Ethiopia: Can Mortgage Banking Help Address Ethiopia's Rapidly Growing Demand for Housing?

The demand for residential houses in Ethiopia is estimated in millions as it increases with an average of additional 150 thousand houses every year. But since house construction is too expensive and access to bank credit for housing is tough especially to individuals, there is a need for a new intervention to fill the gap, relevant experts said.

The critical problem in the sector, in addition to scarcity of land is access to finance mainly for low and middle income households. The experts argued that mortgage banking is vital in filling the financial gap in the sector.

The government has a plan to build 4.4 million houses in its ten year perspective development master plan out of which the private sector is expected to execute 80 percent. According to the experts, to meet the target plan, government should create suitable environment by widening the opportunities of financial sources and other supports to the private sector and individuals.

In Ethiopia there is a huge gap of credit service by the banking sector to build, repair and improve residential houses especially to individuals, approached by The Ethiopian Herald Kefeni Gurmu, General Manager of Goh-Betoch Bank project, a private mortgage bank currently on its final stage of joining Ethiopian banking sector, said.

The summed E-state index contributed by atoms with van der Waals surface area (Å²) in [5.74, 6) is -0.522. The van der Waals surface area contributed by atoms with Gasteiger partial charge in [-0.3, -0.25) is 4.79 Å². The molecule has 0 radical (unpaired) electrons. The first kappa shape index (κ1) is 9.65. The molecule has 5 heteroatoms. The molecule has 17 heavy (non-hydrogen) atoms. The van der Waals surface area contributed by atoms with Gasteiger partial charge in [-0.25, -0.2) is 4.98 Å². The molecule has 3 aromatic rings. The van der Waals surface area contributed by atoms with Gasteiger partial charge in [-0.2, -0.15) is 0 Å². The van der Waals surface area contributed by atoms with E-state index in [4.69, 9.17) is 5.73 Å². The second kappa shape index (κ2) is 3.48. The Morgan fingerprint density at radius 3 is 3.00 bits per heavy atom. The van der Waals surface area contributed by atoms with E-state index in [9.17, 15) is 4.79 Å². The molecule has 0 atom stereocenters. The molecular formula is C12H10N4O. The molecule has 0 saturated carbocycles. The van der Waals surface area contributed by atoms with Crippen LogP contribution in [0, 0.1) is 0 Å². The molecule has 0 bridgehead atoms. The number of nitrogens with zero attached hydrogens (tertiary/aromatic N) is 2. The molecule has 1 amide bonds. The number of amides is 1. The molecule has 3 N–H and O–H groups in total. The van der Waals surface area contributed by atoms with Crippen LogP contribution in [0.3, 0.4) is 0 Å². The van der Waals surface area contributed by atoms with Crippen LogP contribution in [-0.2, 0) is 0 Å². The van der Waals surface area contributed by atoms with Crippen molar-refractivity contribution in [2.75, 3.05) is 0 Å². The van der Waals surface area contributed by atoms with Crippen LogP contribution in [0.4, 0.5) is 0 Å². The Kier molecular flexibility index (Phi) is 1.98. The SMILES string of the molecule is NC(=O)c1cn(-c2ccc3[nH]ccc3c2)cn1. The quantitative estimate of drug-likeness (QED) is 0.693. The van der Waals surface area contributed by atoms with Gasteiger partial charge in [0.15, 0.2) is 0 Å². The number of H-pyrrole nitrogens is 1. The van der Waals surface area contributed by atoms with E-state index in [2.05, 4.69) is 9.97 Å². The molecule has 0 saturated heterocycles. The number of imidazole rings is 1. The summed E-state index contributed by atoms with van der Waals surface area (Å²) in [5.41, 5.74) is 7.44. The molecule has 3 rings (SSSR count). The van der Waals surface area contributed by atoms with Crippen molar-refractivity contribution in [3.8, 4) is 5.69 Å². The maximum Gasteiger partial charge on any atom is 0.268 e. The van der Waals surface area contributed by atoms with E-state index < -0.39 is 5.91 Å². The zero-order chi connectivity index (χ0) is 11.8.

According to Kefeni the share of credit service to the housing development by all available banks is less than four percent of the total, including the loan supplied for the government run condominium housing project.

Kefeni said, citing UN Habitat data, the share of housing credit service by the banking sector in Africa is less than one percent of the total loans, which is almost unavailable compared to other part of the world.

Kefeni stated that currently there is a demand for millions of houses in Ethiopia and to meet each year's additional demand, Ethiopia needs to build about 150 thousand houses every year. Not only that, Kefeni added, 70 percent of the available houses in cities do not fulfill the minimum standard for a decent housing that they either need improvement or additional utilities.

As cited earlier, the potential to get loan from banks to build or improve residential houses especially for individuals is very difficult, Kefeni stated adding that, to fill this gap additional alternatives like mortgage banking are vital.

Eshetu Fantaye, consultant in the sector, on his part told The Ethiopian Herald that to build residential houses in Ethiopia for a middle income household consumes its 40 to 50 percent total monthly income. This shows us, building a house for low and middle income society is unthinkable.

According to Eshetu, a study conducted in 1997, which is the latest of its kind in the sector indicated that in Ethiopian urban centers, there were one million additional house demands with 100 thousand additional demand every year.